RIMAnt: Repertorium Instrumentorum Musicorum Antiquorum

The RIMAnt project (2019-) involves the systematic collection, cataloguing, documentation and analysis of the archaeological remains of those objects that the peoples of the ancient Mediterranean, from the 3rd millennium BC to the 4th century AD, used as musical instruments. The result of this project will be a unique corpus accessible online.
Despite their importance, both for the number and the quality of the information they can provide, the archaeological remains of musical instruments have never been the subject of a specific analytical corpus. Scattered in many museums (Mediterranean area, Europe, North America), they are often poorly identified, or even not published due to lack of knowledge. The Repertorium Musicorum Instrumentorum Antiquorum will allow serial and typological studies of the instruments with a view to more reliable dating or even identification of their territory of origin. The three cultural areas considered so far by the project, Egyptian, Greek and Roman, have been in contact during their history: RIMAnt will contribute to a better understanding of both the way in which the musical instruments of the populations of those places were constituted and of the passages and contaminations of the different instruments between the cultures.
Musical instruments are important historical testimonies that inform us about religious beliefs (objects of worship and votive deposits in temples and tombs), about the status of the individuals who practised the profession of musician, but also about theirsymbolic use as a distinctive element of power or as a social marker. Their manufacture also provides us with information on ancient craftsmanship, the origin of the materials used and their market value. The data collected in RIMAnt will allow researchers to study the instruments both from the point of view of their organological characteristics and their historical and cultural significance. It will also help to identify objects in museum deposits or to compare them with those from recent excavations.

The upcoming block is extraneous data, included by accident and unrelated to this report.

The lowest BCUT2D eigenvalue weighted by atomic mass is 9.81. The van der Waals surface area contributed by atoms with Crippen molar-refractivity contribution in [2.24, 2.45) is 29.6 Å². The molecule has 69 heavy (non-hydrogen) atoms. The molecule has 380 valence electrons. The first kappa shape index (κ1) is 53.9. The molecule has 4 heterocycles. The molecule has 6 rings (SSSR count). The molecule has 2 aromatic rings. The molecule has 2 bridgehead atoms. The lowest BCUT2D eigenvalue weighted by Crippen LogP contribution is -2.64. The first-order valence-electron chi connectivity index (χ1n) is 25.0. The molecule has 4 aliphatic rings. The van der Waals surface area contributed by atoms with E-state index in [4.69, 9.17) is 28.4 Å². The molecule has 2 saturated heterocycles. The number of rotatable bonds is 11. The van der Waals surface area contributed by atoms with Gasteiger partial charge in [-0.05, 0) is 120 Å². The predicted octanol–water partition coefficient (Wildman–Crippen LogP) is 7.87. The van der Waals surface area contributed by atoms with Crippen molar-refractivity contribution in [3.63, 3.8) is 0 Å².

The project was funded with €11.000 for the years 2021-22 by the CNRS, IEA-International Emerging Actions, 2020, N° Sistème : 303536 Référence : Campagne : IEA 2020
The project avails itself of the collaboration of the Musical Archaeology Teaching Laboratory (Prof. D. Restani) of the LM in Beni Archeologici Artistici e del Paesaggio and of the equipment and personnel of the Music Laboratory.
Scientific Board: Daniela Castaldo (Università del Salento, Dipartimento di Beni Culturali), Sibylle Emerit (CNRS, HiSoMA, Lyon), Sylvain Perrot, EfA, CR CNRS Strasbourg, UMR Archimède), Donatella Restani (Università di Bologna, Dipartimento di Beni culturali), Christophe Vendries (Université Rennes 2), Alexandre Vincent (EfR, MCF, Université de Poitiers, IUF).
Other contributors: Anna Chiara Fariselli (Università di Bologna), Paola Dessì (Università di Padova),
Paolo Bonora (Università di Bologna), Giovanna Casali (Università di Padova), Šarūnas Šavėla (Università di Bologna – University of Vilnius).